The science of logistics was created on the battlefield out of necessity to win wars. Military logistics was the science of supplying equipment to the troops on the battlefield. This knowledge was then applied to business practices in the 1950’s as a global economy started to evolve. Logistics now refers to the process of supplying businesses with the full range of services of products, including the procurement of raw materials to the shipping of the final products.
Logistical science is now commonly applied to the following business areas:
A strong logistics program is important because it provides an edge over the competition by providing customers with a higher level of order accuracy in a shorter period of time. When consumer needs are consistently being met customer relations improves as a result. Hopefully this will translate into additional business from existing customers and the acquisition of new clients. Satisfied customers are usually more than happy to share their good experiences with others especially when incentivized
A strong logistics program also ensures the right amount of raw materials is available to produce the right amount of finished products available at the right time for sale to consumers. Inventory is tracked, transportation is monitored and storage is coordinated to meet all organizational needs. Controlling the flow of products from initial receipt to final shipment is important and ensures the desired level of customer satisfaction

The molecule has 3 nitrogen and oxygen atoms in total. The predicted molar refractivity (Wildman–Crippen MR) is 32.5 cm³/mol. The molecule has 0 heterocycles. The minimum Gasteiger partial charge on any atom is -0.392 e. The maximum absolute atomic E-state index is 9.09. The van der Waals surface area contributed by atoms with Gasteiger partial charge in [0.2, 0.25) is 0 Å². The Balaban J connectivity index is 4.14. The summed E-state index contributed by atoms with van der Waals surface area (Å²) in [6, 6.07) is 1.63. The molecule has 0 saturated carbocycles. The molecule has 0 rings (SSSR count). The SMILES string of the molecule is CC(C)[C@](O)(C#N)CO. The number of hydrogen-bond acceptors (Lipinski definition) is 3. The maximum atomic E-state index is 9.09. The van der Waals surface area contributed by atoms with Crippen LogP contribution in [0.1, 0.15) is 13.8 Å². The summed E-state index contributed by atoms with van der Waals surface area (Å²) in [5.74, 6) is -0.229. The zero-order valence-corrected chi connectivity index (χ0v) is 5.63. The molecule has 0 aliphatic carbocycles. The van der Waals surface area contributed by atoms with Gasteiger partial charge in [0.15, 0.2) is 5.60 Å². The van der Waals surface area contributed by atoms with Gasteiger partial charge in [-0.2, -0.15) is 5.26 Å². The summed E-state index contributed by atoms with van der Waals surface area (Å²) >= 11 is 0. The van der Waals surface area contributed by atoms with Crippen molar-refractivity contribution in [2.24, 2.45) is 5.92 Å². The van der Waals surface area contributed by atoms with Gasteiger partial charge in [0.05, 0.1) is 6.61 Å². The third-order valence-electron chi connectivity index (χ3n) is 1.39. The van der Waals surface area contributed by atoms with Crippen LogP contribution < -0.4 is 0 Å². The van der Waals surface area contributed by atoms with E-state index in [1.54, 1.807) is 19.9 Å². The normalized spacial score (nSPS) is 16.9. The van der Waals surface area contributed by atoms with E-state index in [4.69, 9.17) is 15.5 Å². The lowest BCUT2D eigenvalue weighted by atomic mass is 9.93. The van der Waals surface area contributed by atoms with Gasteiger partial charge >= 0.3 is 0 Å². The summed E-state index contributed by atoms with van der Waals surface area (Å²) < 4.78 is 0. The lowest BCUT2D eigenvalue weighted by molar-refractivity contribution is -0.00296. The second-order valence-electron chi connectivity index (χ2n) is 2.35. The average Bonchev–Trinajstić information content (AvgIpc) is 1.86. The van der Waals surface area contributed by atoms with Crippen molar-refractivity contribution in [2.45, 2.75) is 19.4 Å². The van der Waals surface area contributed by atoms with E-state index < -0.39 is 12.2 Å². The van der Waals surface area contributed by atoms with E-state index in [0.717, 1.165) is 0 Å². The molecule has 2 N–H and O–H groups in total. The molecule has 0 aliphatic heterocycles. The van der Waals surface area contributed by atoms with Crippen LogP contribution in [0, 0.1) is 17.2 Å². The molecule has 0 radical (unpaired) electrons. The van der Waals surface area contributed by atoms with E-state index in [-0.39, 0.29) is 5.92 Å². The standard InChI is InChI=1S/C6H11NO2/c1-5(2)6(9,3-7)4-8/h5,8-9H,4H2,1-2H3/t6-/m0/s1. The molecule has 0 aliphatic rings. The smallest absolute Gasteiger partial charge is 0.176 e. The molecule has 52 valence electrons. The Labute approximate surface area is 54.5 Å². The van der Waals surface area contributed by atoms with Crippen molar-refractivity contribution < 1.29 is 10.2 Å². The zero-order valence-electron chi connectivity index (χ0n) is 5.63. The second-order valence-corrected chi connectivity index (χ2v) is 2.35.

There are five Rights to Logistics. A successful logistics program will accomplish all of them.
- Supply the Right Product
- In the Right Place,
- At the Right Time,
- In the Right Condition
- At the Right Cost
Distribution planning and channels provide sales to customers out of your reach either geographically or because your sales team is not able to service these potential consumers. A wide variety of distribution options exist including wholesalers, retailers, distributors and the Internet. Control and monitoring needs to be carried out to ensure there is consistency when others are selling your products.
Reach-To expand your reach identify what areas support growth and then partner with a distribution network that provides coverage in that area.
Cost-During this phase of distribution planning, consider which is more cost effective; partnering with an existing channel or creating your own. Keep in mind when developing your own network, resources will need to be committed to order processing, invoicing and customer service.
Contribution-Find a channel providing access to additional customer bases since there will be no additional cost for direct sales and marketing.
Support-Providing support to a distribution channel is critical to success. Assign an in-house manager to oversee the relationship and ensure all needs are met to meet customer expectations.
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